Alfred (free; iOS)
What it is: A personal assistant that remembers your dining preferences so no matter what city you're in, you have a ready answer to "Where do you want to eat?"
How it works: Answer a few questions from Alfred, such as "Where is one of your favorite dinner places with friends on Saturday night?" and enter the city or ZIP code. Alfred will make suggestions based on Internet reviews.
Why it's great: Narrow your search by cuisine, price and distance from your current spot. After your meals, check whether you liked or disliked the restaurant to get future suggestions better suited to your taste.
Why you might hesitate: Alfred does not adapt to the iPad, so its virtual keyboard covers most of the essential screen real estate. Thus iPhone-only.
Whom it's for: Travelers with an appetite for something different but familiar.
PDF Reader Lite (free; iOS)
What it is: A quick and clever way to read PDFs on iDevices.
How it works: Download and read PDF files from your Box.net, Dropbox, iDisk and Google Docs accounts as well as websites. You can even use Wi-Fi to send files from your iPad to your iPhone and vice versa.
Why it's great: PDF reader is easy to use and stays out of your way till you need it. And when you do, a comprehensive manual is at your fingertips so you'll never miss another PDF file again by email or just about any other mode of transfer. You can bookmark pages within a PDF, make notes and print everything via AirPrint. Import documents in various formats from your cloud-service accounts.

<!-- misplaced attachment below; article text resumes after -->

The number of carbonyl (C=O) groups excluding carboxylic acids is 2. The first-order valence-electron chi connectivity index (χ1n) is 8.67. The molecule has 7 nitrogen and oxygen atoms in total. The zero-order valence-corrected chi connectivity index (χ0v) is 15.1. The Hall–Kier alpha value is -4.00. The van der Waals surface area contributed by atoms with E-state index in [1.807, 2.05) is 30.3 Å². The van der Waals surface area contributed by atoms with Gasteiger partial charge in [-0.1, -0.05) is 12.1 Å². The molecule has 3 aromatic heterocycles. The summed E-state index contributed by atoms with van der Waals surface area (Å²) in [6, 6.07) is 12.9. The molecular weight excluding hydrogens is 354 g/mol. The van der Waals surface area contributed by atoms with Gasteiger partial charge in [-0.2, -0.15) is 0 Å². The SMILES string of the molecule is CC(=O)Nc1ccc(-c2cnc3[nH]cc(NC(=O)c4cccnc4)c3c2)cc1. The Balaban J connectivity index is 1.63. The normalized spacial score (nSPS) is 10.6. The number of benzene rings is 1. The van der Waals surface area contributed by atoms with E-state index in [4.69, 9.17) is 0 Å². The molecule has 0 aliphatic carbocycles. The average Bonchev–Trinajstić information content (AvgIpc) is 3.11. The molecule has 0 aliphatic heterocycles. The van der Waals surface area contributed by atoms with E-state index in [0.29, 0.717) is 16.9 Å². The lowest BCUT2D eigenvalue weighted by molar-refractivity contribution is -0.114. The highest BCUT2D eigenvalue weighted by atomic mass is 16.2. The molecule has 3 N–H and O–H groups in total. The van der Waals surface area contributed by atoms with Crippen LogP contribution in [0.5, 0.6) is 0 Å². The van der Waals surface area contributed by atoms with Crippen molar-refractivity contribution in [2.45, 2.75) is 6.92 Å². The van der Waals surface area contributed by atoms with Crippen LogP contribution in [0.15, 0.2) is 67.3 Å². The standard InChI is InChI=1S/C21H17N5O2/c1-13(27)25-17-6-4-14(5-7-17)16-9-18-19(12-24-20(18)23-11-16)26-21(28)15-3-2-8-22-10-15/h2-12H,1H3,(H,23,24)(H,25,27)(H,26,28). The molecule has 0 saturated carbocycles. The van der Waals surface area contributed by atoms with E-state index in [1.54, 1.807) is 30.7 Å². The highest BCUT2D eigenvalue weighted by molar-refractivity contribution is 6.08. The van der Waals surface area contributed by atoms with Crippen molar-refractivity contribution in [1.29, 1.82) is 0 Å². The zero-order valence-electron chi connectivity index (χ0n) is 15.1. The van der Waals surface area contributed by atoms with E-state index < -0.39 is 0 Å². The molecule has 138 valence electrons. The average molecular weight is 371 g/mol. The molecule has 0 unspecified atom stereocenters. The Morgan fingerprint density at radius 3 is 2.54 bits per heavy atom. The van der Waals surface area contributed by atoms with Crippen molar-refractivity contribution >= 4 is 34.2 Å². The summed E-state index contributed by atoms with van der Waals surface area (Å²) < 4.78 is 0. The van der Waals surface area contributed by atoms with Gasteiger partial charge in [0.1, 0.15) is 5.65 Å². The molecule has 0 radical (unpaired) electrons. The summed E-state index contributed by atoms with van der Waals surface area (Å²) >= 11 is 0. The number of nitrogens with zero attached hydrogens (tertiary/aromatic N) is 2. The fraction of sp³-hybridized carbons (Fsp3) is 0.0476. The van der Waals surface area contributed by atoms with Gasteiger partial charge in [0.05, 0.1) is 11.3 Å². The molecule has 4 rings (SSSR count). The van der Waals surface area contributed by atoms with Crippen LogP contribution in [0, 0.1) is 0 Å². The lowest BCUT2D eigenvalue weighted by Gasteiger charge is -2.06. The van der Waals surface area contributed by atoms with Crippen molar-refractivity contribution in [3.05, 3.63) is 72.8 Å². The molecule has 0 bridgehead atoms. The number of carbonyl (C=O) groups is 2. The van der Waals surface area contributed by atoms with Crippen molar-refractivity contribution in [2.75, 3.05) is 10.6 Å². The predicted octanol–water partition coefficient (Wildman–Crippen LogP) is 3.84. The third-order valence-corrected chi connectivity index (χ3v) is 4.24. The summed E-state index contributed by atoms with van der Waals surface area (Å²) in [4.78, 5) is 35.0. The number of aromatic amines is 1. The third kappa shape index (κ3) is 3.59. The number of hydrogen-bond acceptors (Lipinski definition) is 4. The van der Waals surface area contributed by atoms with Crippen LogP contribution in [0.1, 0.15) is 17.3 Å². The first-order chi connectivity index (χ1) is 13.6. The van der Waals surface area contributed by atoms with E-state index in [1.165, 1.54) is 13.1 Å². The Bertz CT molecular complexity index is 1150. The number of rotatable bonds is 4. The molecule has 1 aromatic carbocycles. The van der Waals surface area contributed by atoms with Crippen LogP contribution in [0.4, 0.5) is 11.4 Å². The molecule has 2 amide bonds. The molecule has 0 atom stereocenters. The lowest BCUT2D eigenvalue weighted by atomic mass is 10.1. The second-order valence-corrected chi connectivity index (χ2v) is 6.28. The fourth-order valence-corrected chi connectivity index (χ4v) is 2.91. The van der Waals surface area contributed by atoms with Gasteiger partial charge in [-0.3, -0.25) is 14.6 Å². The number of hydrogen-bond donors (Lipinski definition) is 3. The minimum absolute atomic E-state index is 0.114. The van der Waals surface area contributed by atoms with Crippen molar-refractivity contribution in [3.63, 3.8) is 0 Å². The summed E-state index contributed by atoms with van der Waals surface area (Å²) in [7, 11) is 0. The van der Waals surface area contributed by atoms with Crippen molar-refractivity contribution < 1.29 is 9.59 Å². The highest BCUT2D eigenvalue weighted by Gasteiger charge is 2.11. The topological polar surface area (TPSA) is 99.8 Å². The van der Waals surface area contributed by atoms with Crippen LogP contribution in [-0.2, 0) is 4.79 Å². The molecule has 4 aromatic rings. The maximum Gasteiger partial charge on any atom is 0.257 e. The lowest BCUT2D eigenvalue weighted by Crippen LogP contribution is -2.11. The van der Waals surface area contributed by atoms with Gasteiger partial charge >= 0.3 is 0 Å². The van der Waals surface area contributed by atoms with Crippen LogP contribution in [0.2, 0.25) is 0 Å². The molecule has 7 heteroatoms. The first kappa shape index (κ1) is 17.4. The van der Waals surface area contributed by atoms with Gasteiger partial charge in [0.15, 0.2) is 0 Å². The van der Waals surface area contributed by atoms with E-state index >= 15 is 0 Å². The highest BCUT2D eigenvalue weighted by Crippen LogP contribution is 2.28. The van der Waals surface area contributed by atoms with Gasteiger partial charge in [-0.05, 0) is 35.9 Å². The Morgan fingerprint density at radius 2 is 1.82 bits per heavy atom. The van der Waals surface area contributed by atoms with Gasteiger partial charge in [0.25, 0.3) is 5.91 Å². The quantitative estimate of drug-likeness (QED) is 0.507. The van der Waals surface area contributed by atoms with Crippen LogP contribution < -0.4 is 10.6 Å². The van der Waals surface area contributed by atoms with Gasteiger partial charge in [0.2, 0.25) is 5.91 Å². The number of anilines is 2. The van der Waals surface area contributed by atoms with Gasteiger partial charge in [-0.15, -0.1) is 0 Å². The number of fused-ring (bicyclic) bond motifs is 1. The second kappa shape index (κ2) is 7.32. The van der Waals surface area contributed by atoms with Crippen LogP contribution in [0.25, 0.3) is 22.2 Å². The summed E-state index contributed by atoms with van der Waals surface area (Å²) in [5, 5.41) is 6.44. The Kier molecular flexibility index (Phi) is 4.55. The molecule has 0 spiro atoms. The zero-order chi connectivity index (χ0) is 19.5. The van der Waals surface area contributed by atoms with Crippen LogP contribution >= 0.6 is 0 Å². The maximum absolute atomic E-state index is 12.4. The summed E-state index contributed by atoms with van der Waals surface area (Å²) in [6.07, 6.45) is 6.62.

Why you might hesitate: No reason to hesitate. PDF Reader Lite is free.
Whom it's for: All iDevice owners who want to see what PDF documents they've been missing.
Cabulous (free; iOS)
What it is: The smartphone way to hail a cab.
How it works: Touch the "Pick Me Up" button, and Cabulous shows you a map with your current location. You also can type in your current address or drag the cross hairs to where you are on the map. Type a note to the cab dispatcher to share with your driver if you'd like, and enter your phone number to get a call back. Touch "confirm," and the map will show you your cab as it makes its way toward you. You can even talk with your driver if you're using an iPhone.
Why it's great: Trying to get a cab in a strange city can be the pits.
Why you might hesitate: The app relies on Wi-Fi, so you can't use it while you're standing out in the street, and not all cab companies are signed up.
Whom it's for: Travelers who have somewhere else to go.Copyright © 2015, The Baltimore Sun